“We do want to thank the neighbors, many of whom have given us access to go in and take samples,” she said. “We appreciate the patience of our neighbors. We appreciate the partnership and the hard work of the DNR on all of these issues.
“We have many miles to travel for sure. But the efforts to date have born some important fruit that we can now begin to deliver the permanent solution to this problem and the comfort, the piece of mind and the clean environment that our neighbors deserve.”
McGinty said all the efforts that have been taking place—including free bottled water to more than 140 households and point-of-entry treatment systems (POETS) installed in 40 households—will continue.
“Those measures that we took immediately will stay in place as we seek a permanent solution,” she said.
She continued, “I speak for my colleagues in the company that we are just real happy to have this clear picture and a real clear game plan of going after and getting rid of the PFAS.”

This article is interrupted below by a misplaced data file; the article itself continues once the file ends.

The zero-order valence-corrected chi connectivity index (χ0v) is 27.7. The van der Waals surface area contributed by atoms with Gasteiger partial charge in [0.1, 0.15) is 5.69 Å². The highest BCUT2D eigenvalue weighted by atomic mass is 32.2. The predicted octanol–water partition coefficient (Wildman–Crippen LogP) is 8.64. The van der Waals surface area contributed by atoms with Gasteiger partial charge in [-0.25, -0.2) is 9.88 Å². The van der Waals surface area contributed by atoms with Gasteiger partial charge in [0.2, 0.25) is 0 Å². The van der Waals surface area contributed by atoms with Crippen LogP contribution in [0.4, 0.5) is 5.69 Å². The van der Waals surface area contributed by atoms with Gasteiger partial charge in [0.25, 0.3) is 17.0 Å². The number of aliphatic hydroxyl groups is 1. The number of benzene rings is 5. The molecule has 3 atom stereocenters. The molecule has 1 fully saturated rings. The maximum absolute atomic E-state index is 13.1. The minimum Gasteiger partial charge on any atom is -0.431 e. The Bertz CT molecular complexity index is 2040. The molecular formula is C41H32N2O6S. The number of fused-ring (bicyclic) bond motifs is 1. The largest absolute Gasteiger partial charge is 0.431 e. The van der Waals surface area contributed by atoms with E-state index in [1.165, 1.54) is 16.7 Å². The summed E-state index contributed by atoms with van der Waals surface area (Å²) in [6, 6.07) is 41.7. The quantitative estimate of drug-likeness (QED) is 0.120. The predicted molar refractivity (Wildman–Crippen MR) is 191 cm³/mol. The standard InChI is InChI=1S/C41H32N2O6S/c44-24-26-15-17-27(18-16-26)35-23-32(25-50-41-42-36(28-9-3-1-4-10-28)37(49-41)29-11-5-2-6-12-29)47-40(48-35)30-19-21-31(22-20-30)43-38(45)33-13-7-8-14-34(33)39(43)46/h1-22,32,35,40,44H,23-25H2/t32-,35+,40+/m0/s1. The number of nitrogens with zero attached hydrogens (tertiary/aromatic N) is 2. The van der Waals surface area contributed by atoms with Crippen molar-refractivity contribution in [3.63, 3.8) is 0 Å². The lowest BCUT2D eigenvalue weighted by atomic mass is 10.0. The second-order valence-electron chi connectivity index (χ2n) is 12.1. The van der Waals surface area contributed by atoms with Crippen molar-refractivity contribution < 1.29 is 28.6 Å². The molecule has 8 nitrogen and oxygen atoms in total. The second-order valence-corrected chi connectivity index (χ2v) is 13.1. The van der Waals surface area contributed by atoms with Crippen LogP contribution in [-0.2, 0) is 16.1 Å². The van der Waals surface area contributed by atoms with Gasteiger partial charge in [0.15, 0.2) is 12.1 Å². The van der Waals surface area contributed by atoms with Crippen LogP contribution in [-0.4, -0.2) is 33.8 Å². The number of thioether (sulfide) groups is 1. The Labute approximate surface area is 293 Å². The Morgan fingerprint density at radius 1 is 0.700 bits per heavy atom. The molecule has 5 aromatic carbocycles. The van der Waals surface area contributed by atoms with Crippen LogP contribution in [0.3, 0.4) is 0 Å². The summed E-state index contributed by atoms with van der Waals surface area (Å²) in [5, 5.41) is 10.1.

McGinty said JCI hopes to present more information to the public as the progress continues.
As previously stated, PFAS can be found in a myriad of everyday products. In reality, there is no way one company is responsible for all of the PFAS in a certain area.
Regardless, McGinty said JCI is not shifting blame or pointing fingers when it comes to PFAS.
“We take full responsibility for our contribution to the PFAS problem,” she said. “With this data and a lot of science, we can pretty clearly pinpoint where we caused the problem and we own it. I don’t want to make any mistake here, we know that we owe part of it and we own the responsibility to clean it up.”
McGinty explained that different PFAS substances all have unique properties or fingerprints. She said that information is vital in order to get rid of the entire problem.
“I think it is important to understand where the full variety of sources might be,” she said.
McGinty has a detailed background in energy and environmental capacities. She has more than 25 years of public and private sector experience.
According to her bio, McGinty is a recognized innovator in clean energy and environmental protection. She champions technology development, sustainability and creative policies to solve tough environmental problems.
McGinty’s public sector career includes serving as chair of the White House Council on Environmental Quality and as Deputy Assistant to the President (1993-1998), as Pennsylvania Secretary of Environmental Protection (2003-2008), and as chair of the Pennsylvania Energy Development Authority (2004-2008).